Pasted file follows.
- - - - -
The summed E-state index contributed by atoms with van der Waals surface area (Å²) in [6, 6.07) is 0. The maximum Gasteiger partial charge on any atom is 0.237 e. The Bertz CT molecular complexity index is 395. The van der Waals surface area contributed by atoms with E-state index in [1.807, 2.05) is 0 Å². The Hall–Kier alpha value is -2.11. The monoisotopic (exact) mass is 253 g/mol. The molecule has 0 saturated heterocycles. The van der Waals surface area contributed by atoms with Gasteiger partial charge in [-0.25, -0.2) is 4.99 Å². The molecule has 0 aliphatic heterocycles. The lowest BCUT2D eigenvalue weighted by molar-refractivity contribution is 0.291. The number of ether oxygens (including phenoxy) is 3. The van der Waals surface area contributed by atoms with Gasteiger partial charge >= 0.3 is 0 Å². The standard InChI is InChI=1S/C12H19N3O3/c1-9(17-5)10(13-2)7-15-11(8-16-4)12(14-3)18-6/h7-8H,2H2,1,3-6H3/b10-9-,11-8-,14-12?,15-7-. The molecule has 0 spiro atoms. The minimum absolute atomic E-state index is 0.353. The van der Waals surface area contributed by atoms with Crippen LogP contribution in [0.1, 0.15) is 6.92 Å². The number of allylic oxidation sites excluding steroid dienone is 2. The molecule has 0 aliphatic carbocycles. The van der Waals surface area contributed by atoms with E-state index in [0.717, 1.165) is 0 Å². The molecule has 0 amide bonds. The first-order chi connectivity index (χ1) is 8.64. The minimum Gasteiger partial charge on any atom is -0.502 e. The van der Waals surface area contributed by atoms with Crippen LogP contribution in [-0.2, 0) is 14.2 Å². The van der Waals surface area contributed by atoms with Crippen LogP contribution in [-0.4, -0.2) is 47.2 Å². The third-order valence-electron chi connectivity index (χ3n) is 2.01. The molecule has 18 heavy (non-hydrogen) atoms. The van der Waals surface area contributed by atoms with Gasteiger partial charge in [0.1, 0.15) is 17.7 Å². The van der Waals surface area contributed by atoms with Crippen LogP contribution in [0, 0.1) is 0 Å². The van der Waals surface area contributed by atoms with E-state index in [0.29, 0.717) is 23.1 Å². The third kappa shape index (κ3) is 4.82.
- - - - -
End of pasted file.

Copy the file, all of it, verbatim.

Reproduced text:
The summed E-state index contributed by atoms with van der Waals surface area (Å²) in [6, 6.07) is 0. The maximum Gasteiger partial charge on any atom is 0.237 e. The Bertz CT molecular complexity index is 395. The van der Waals surface area contributed by atoms with E-state index in [1.807, 2.05) is 0 Å². The Hall–Kier alpha value is -2.11. The monoisotopic (exact) mass is 253 g/mol. The molecule has 0 saturated heterocycles. The van der Waals surface area contributed by atoms with Gasteiger partial charge in [-0.25, -0.2) is 4.99 Å². The molecule has 0 aliphatic heterocycles. The lowest BCUT2D eigenvalue weighted by molar-refractivity contribution is 0.291. The number of ether oxygens (including phenoxy) is 3. The van der Waals surface area contributed by atoms with Gasteiger partial charge >= 0.3 is 0 Å². The standard InChI is InChI=1S/C12H19N3O3/c1-9(17-5)10(13-2)7-15-11(8-16-4)12(14-3)18-6/h7-8H,2H2,1,3-6H3/b10-9-,11-8-,14-12?,15-7-. The molecule has 0 spiro atoms. The minimum absolute atomic E-state index is 0.353. The van der Waals surface area contributed by atoms with Crippen LogP contribution in [0.1, 0.15) is 6.92 Å². The number of allylic oxidation sites excluding steroid dienone is 2. The molecule has 0 aliphatic carbocycles. The van der Waals surface area contributed by atoms with E-state index in [0.717, 1.165) is 0 Å². The molecule has 0 amide bonds. The first-order chi connectivity index (χ1) is 8.64. The minimum Gasteiger partial charge on any atom is -0.502 e. The van der Waals surface area contributed by atoms with Crippen LogP contribution in [-0.2, 0) is 14.2 Å². The van der Waals surface area contributed by atoms with Crippen LogP contribution in [-0.4, -0.2) is 47.2 Å². The third-order valence-electron chi connectivity index (χ3n) is 2.01. The molecule has 18 heavy (non-hydrogen) atoms. The van der Waals surface area contributed by atoms with Gasteiger partial charge in [0.1, 0.15) is 17.7 Å². The van der Waals surface area contributed by atoms with Crippen LogP contribution in [0, 0.1) is 0 Å². The van der Waals surface area contributed by atoms with E-state index in [0.29, 0.717) is 23.1 Å². The third kappa shape index (κ3) is 4.82.